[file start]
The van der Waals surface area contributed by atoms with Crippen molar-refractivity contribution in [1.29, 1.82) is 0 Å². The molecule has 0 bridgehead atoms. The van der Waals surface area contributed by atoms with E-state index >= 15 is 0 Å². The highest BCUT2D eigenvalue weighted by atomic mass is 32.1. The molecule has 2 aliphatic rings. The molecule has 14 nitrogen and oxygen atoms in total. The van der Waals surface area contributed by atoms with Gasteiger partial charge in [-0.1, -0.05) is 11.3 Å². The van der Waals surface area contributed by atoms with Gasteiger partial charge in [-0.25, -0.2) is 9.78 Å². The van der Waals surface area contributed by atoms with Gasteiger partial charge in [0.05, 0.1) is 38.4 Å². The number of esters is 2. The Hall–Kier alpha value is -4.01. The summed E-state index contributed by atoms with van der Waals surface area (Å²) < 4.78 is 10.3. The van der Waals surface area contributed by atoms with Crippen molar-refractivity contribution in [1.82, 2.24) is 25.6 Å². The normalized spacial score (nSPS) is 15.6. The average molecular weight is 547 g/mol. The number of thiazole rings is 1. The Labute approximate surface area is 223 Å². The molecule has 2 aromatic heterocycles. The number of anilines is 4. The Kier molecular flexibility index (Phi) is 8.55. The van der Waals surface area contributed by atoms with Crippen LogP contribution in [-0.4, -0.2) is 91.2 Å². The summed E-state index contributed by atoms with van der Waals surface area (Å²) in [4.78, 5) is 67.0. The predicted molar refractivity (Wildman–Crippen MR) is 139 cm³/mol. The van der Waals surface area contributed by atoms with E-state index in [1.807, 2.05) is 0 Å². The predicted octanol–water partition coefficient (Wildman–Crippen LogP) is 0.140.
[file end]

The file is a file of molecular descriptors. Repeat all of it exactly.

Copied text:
The van der Waals surface area contributed by atoms with Crippen molar-refractivity contribution in [1.29, 1.82) is 0 Å². The molecule has 0 bridgehead atoms. The van der Waals surface area contributed by atoms with E-state index >= 15 is 0 Å². The highest BCUT2D eigenvalue weighted by atomic mass is 32.1. The molecule has 2 aliphatic rings. The molecule has 14 nitrogen and oxygen atoms in total. The van der Waals surface area contributed by atoms with Gasteiger partial charge in [-0.1, -0.05) is 11.3 Å². The van der Waals surface area contributed by atoms with Gasteiger partial charge in [-0.25, -0.2) is 9.78 Å². The van der Waals surface area contributed by atoms with Gasteiger partial charge in [0.05, 0.1) is 38.4 Å². The number of esters is 2. The Hall–Kier alpha value is -4.01. The summed E-state index contributed by atoms with van der Waals surface area (Å²) < 4.78 is 10.3. The van der Waals surface area contributed by atoms with Crippen molar-refractivity contribution in [1.82, 2.24) is 25.6 Å². The normalized spacial score (nSPS) is 15.6. The average molecular weight is 547 g/mol. The number of thiazole rings is 1. The Labute approximate surface area is 223 Å². The molecule has 2 aromatic heterocycles. The number of anilines is 4. The Kier molecular flexibility index (Phi) is 8.55. The van der Waals surface area contributed by atoms with Crippen LogP contribution in [-0.4, -0.2) is 91.2 Å². The summed E-state index contributed by atoms with van der Waals surface area (Å²) in [4.78, 5) is 67.0. The predicted molar refractivity (Wildman–Crippen MR) is 139 cm³/mol. The van der Waals surface area contributed by atoms with E-state index in [1.807, 2.05) is 0 Å². The predicted octanol–water partition coefficient (Wildman–Crippen LogP) is 0.140.